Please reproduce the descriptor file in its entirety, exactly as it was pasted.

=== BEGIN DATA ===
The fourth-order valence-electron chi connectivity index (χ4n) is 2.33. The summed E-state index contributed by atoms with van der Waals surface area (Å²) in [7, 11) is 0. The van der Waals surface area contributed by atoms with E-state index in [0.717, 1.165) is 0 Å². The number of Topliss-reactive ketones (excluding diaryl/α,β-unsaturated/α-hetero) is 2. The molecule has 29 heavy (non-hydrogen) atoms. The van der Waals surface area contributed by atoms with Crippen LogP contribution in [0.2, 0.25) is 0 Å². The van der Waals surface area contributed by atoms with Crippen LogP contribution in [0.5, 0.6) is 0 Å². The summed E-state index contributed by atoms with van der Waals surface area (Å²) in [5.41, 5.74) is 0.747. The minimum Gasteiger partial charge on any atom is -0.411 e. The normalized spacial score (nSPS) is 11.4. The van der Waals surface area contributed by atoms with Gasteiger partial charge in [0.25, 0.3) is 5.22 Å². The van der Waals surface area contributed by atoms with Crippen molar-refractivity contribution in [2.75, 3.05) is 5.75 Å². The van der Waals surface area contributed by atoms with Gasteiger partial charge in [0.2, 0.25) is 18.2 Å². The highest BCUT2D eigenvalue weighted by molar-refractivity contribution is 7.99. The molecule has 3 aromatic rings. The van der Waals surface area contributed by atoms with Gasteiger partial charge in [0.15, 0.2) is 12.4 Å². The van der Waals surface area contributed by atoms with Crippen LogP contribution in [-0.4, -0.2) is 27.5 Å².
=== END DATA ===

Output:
The fourth-order valence-electron chi connectivity index (χ4n) is 2.33. The summed E-state index contributed by atoms with van der Waals surface area (Å²) in [7, 11) is 0. The van der Waals surface area contributed by atoms with E-state index in [0.717, 1.165) is 0 Å². The number of Topliss-reactive ketones (excluding diaryl/α,β-unsaturated/α-hetero) is 2. The molecule has 29 heavy (non-hydrogen) atoms. The van der Waals surface area contributed by atoms with Crippen LogP contribution in [0.2, 0.25) is 0 Å². The van der Waals surface area contributed by atoms with Crippen LogP contribution in [0.5, 0.6) is 0 Å². The summed E-state index contributed by atoms with van der Waals surface area (Å²) in [5.41, 5.74) is 0.747. The minimum Gasteiger partial charge on any atom is -0.411 e. The normalized spacial score (nSPS) is 11.4. The van der Waals surface area contributed by atoms with Gasteiger partial charge in [0.25, 0.3) is 5.22 Å². The van der Waals surface area contributed by atoms with Crippen molar-refractivity contribution in [2.75, 3.05) is 5.75 Å². The van der Waals surface area contributed by atoms with Gasteiger partial charge in [0.2, 0.25) is 18.2 Å². The highest BCUT2D eigenvalue weighted by molar-refractivity contribution is 7.99. The molecule has 3 aromatic rings. The van der Waals surface area contributed by atoms with Gasteiger partial charge in [0.15, 0.2) is 12.4 Å². The van der Waals surface area contributed by atoms with Crippen LogP contribution in [-0.4, -0.2) is 27.5 Å².